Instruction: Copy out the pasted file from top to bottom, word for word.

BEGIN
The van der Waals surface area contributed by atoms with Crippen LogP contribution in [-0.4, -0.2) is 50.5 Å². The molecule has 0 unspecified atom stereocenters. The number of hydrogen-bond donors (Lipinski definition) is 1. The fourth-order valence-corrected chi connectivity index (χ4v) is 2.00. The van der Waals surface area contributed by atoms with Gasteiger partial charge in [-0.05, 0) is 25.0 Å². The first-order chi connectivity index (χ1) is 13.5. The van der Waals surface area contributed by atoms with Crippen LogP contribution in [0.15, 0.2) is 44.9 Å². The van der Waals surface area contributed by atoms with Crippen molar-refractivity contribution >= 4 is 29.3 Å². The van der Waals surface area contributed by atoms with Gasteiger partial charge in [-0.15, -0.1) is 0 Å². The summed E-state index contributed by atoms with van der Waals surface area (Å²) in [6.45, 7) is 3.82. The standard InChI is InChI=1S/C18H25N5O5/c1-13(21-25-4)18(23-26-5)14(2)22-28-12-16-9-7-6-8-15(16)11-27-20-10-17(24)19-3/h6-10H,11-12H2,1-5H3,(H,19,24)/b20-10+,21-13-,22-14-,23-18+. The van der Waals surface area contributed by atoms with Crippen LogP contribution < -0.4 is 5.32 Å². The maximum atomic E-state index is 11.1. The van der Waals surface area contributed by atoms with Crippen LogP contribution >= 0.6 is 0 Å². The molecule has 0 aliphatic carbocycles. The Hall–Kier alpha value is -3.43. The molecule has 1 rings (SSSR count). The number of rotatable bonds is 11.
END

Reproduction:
The van der Waals surface area contributed by atoms with Crippen LogP contribution in [-0.4, -0.2) is 50.5 Å². The molecule has 0 unspecified atom stereocenters. The number of hydrogen-bond donors (Lipinski definition) is 1. The fourth-order valence-corrected chi connectivity index (χ4v) is 2.00. The van der Waals surface area contributed by atoms with Gasteiger partial charge in [-0.05, 0) is 25.0 Å². The first-order chi connectivity index (χ1) is 13.5. The van der Waals surface area contributed by atoms with Crippen LogP contribution in [0.15, 0.2) is 44.9 Å². The van der Waals surface area contributed by atoms with Crippen molar-refractivity contribution >= 4 is 29.3 Å². The van der Waals surface area contributed by atoms with Gasteiger partial charge in [-0.15, -0.1) is 0 Å². The summed E-state index contributed by atoms with van der Waals surface area (Å²) in [6.45, 7) is 3.82. The standard InChI is InChI=1S/C18H25N5O5/c1-13(21-25-4)18(23-26-5)14(2)22-28-12-16-9-7-6-8-15(16)11-27-20-10-17(24)19-3/h6-10H,11-12H2,1-5H3,(H,19,24)/b20-10+,21-13-,22-14-,23-18+. The van der Waals surface area contributed by atoms with Crippen LogP contribution < -0.4 is 5.32 Å². The maximum atomic E-state index is 11.1. The van der Waals surface area contributed by atoms with Crippen LogP contribution >= 0.6 is 0 Å². The molecule has 0 aliphatic carbocycles. The Hall–Kier alpha value is -3.43. The molecule has 1 rings (SSSR count). The number of rotatable bonds is 11.